Take the 2-minute tour ×
Stack Overflow is a question and answer site for professional and enthusiast programmers. It's 100% free, no registration required.

I would like to know...

It's useless to setup captcha and other antispam controls for submits from protected point inside a webapp, isn'it? I mean, if to reach a page you need to log in, this page is unreachable from bots.

Am i right?

EDIT:

Since most of the people answered that this is not true if someone first log in manually and then teach the credentials to the bot, I'll comment to you answer here:

  1. If someone spent time to log in manually than he could also do the spam manually, without needing a bot. And in the case all the spam is coming from a user that only produce spam. so it will be easy to get rid of his spam.
  2. My apps are very small, for internal use, so is very unlikely that someone would do manual spam.
share|improve this question
    
I don't think you understand the scenario. A worm could be sitting in a legitimate user's system, waiting for an opportunity to grab his session and start generating spam or DoS messages. This is not science fiction, it happens every day. –  tripleee Oct 15 '11 at 11:23

4 Answers 4

That's not true. Once you logged in your cookies could be stole. Have a look at firesheep for example. If your machine is infected (or a machine in your locale network), it could be used by a bot in order to use your cookies and perform authenticated operations through the active login session.

If someone spent time to log in manually than he could also do the spam manually, without needing a bot. And in the case all the spam is coming from a user that only produce spam. so it will be easy to get rid of his spam.

That's not the point, at least for what concern my answer. If your cookies have been stolen, the malicoius bot running the attack doesn't need to log in, because login already occured. The only things a bot should do in this scenario are:

  1. monitor a vulnerable machine until a login is performed.
  2. Stole the cookies from the logged machine.
  3. Start to spam.
share|improve this answer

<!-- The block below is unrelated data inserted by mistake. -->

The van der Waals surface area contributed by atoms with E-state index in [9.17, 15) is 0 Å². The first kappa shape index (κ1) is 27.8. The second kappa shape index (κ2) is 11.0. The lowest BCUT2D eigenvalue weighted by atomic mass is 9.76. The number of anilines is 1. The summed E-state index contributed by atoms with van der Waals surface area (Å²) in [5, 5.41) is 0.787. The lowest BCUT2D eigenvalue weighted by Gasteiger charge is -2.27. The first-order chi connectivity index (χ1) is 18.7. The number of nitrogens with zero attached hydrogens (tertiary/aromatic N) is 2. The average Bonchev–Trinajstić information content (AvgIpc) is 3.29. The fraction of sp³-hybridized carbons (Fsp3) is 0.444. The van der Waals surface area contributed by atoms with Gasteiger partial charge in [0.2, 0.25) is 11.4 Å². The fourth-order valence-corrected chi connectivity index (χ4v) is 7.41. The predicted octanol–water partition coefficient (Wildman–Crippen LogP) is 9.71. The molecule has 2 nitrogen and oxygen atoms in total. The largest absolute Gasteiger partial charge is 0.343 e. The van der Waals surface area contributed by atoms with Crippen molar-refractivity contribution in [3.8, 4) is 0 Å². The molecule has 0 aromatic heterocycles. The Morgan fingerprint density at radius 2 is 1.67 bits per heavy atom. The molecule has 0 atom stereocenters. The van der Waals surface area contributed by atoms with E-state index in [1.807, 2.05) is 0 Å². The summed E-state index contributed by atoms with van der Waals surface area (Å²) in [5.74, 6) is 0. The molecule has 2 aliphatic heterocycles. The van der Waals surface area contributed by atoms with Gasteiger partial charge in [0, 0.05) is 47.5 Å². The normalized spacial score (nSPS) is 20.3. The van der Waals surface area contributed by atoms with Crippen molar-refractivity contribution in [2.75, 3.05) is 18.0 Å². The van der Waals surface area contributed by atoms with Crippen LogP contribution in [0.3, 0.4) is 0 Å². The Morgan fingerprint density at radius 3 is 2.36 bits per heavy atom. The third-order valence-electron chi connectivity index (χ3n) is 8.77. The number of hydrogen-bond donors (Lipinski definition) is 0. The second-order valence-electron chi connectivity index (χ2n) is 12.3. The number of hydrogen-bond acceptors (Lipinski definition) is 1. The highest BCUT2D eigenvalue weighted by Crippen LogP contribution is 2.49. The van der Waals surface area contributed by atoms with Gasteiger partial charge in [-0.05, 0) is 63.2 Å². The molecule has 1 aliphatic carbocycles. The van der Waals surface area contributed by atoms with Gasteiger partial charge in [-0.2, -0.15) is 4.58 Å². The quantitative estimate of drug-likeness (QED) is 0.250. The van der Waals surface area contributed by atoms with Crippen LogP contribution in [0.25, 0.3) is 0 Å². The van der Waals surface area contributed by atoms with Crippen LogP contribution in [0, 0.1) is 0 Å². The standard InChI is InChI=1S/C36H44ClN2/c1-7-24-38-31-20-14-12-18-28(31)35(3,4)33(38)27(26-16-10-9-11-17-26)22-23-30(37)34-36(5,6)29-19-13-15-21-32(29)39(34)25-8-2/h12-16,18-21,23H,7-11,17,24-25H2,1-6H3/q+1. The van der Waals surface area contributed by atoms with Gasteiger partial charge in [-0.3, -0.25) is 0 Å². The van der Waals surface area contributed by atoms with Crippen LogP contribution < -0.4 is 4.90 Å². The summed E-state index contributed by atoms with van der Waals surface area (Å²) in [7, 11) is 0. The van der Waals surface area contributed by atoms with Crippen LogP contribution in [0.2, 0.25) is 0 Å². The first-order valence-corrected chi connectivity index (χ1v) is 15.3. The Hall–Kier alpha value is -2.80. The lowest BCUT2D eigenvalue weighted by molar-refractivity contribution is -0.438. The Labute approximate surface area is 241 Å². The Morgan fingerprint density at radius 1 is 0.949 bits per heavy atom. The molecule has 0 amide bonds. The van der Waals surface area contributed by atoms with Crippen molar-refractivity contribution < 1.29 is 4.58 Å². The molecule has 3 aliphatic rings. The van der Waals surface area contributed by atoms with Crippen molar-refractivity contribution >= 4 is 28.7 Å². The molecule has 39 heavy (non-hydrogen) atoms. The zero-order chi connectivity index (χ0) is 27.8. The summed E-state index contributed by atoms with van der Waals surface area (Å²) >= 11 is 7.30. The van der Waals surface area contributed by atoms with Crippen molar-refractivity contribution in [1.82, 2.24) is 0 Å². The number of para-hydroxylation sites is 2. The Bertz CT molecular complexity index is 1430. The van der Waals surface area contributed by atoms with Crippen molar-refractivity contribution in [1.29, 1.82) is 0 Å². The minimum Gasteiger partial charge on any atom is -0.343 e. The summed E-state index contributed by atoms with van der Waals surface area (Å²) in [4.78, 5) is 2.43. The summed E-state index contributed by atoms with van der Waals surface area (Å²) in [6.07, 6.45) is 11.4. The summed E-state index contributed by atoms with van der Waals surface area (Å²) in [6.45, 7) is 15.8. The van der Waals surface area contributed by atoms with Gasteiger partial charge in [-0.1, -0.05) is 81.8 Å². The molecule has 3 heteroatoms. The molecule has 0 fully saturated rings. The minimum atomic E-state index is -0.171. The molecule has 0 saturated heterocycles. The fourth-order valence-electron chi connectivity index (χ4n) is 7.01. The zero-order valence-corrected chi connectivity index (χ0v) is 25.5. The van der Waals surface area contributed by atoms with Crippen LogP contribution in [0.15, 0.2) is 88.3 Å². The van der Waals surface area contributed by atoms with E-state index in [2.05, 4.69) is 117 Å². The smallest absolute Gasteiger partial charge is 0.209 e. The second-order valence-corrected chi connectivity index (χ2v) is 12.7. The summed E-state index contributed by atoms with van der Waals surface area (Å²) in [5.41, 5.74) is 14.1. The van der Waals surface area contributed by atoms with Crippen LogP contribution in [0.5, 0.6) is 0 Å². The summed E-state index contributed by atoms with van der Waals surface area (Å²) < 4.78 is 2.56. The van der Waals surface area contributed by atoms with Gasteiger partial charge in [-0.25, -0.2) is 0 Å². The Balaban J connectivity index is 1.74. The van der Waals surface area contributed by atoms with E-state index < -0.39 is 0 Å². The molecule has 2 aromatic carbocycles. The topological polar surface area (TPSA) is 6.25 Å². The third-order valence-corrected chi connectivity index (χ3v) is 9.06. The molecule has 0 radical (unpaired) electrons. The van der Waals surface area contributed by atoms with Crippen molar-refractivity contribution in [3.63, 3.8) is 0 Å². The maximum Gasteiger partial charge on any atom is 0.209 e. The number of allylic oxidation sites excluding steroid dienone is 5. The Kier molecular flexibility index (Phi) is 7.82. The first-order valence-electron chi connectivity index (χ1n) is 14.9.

True, good point! (Would +1 but out of votes) –  Pekka 웃 Sep 9 '11 at 14:42

Am i right?

Not necessarily - after all you could teach a bot to log in, and then do all sorts of havoc inside.

That's why sites like Stack Overflow still show a captcha even for the most trusted users on occasion.

Related Meta.SO question: http://meta.stackexchange.com/questions/3346/why-is-captcha-for-higher-rep-users-even-necessary

share|improve this answer

No, not useless. A bit tedious for real humans, but it's always good to periodically check that the "user" is actually still a human, and not a bot. After all, a real human may go through the login captcha check, then hand that login session over to a bot which could then merrily spam the hell out of your site. A periodic captcha check within the site would stop (or at least pause) that bot until its human could come fill in the captcha.

share|improve this answer

Well, the whole point of Captcha is to stop bots from getting into your site or posting comments, etc. in the first place.

If the bot is inside your website it would mean one of a few things:

  1. The bot somehow gained access to a username and password

  2. The bot managed to get through Captcha at login and also has a username and password

So no, using Captcha inside your website is not a good idea unless the user is accessing potentially secure information such as banking details, etc. But when this is a problem it would perhaps be better to make them re-enter their password rather than use Captcha.

share|improve this answer

Your Answer

 
discard

By posting your answer, you agree to the privacy policy and terms of service.

Not the answer you're looking for? Browse other questions tagged or ask your own question.